Last night we marked a major turning point in the journey to make the College of Medicine one of the best medical schools in Canada and a pillar of healthcare in Saskatchewan, with Faculty Council’s support of our proposed new policy and procedures for the appointment of medical faculty at the University of Saskatchewan. Further to this step, the policy will proceed through the required approval path at the university level.
As you will recall, a major premise of The Way Forward is that the university recognize that “(medical) faculty represent a unique category of university appointees.” As many also know, the College of Medicine has been seriously handicapped by a historic and deeply embedded town-gown divide and structural inequities—these contributed to our total physician engagement in the academic mission of teaching and research being about half of that at similar-sized medical schools.
The good news over the last few years is that more and more of our physicians have become more engaged with the CoM at our two main campuses in Saskatoon and Regina and throughout the province. Many have stepped up to important leadership roles. This is likely primarily because physicians know that their practice, quality of care and professional satisfaction are enhanced by engagement in teaching and research. Repeated surveys of students and residents demonstrate over 75 per cent want an academic component to their career. And increasingly our graduates and residents are staying in Saskatchewan and taking up faculty appointments. This is all good!
Last night’s support is one step in formalizing the recognition of all medical faculty as equal colleagues in supporting the mission of the CoM. In fact, we know that 1,500 (more than half) of the province’s doctors have appointments with the CoM. In the new model, this is a university appointment. Given appropriate qualifications and circumstances, these medical faculty can apply for and hold research grants and supervise graduate students in addition to medical students and residents, and we will work with the university to facilitate further opportunities for these faculty members in this area. The model provides equity with all university appointees.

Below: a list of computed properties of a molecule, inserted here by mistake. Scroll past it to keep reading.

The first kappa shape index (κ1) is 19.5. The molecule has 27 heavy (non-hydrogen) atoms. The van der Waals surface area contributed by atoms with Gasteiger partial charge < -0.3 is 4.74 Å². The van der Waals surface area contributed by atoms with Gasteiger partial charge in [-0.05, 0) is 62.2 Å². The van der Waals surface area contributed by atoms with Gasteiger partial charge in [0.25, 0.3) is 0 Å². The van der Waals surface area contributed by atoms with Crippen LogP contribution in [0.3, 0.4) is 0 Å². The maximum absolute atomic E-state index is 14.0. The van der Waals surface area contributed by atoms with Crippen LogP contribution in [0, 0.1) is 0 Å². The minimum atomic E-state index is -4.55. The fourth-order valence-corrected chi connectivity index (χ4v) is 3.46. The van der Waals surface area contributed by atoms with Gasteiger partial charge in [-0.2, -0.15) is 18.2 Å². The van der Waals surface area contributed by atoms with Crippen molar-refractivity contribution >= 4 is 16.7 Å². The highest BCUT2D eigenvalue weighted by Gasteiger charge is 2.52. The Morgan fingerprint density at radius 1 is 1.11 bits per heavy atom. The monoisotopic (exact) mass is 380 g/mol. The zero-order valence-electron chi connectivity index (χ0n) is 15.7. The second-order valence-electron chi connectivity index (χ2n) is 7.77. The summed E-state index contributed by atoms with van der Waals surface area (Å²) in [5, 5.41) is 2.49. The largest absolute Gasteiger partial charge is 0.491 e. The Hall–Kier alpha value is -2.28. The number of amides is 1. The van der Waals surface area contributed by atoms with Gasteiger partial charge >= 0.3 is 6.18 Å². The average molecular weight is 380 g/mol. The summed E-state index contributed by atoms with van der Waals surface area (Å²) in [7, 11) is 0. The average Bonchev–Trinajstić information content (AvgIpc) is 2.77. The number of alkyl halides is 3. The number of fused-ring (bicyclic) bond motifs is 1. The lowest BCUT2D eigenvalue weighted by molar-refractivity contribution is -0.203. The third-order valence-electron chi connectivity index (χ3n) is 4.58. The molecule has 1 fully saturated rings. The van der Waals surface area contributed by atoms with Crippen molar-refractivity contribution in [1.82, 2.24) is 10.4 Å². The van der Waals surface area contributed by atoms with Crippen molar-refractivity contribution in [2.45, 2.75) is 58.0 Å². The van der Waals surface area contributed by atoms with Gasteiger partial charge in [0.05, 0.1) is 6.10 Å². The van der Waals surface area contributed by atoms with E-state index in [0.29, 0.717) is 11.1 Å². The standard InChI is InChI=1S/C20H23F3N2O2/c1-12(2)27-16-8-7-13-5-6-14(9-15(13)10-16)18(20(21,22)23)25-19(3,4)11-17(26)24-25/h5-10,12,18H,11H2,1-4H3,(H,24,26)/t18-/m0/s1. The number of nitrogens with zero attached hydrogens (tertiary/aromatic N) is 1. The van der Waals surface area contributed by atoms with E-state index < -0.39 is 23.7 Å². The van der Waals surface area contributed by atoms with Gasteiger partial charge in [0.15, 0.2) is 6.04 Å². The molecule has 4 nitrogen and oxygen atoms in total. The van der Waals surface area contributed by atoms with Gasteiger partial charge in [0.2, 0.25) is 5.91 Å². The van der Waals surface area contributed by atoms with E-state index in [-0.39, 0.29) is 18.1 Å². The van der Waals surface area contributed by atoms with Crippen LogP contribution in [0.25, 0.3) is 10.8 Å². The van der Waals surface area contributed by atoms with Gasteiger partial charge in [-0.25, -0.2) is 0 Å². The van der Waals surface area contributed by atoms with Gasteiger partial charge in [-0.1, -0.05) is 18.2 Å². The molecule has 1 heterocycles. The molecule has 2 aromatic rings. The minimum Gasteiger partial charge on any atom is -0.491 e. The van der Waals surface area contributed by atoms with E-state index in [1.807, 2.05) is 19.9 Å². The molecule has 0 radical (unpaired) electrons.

However, confusion remains, as many are still rooted in the historical language. One of the defining characteristics of the new model is that compensation is separated from appointment. All medical faculty will follow the same procedures for appointment with the U of S and all appointments will have the same rights and privileges. However, there will be several models of compensation.
Those who choose an Academic Clinical Funding Plan (ACFP) will have defined annual compensation and defined academic and clinical deliverables for which they will be accountable to the CoM and the health authority through their department head. The real advantage for them is that the compensation for academic and clinical time is equal. If they choose to leave the ACFP and go to fee-for-service (FFS) or other compensation models they will retain their appointment and look to the CoM for one of the other compensation schemes. The health authority appointment is not linked to the university appointment in any way. On the other hand, one does need to do clinical work to do clinical teaching!!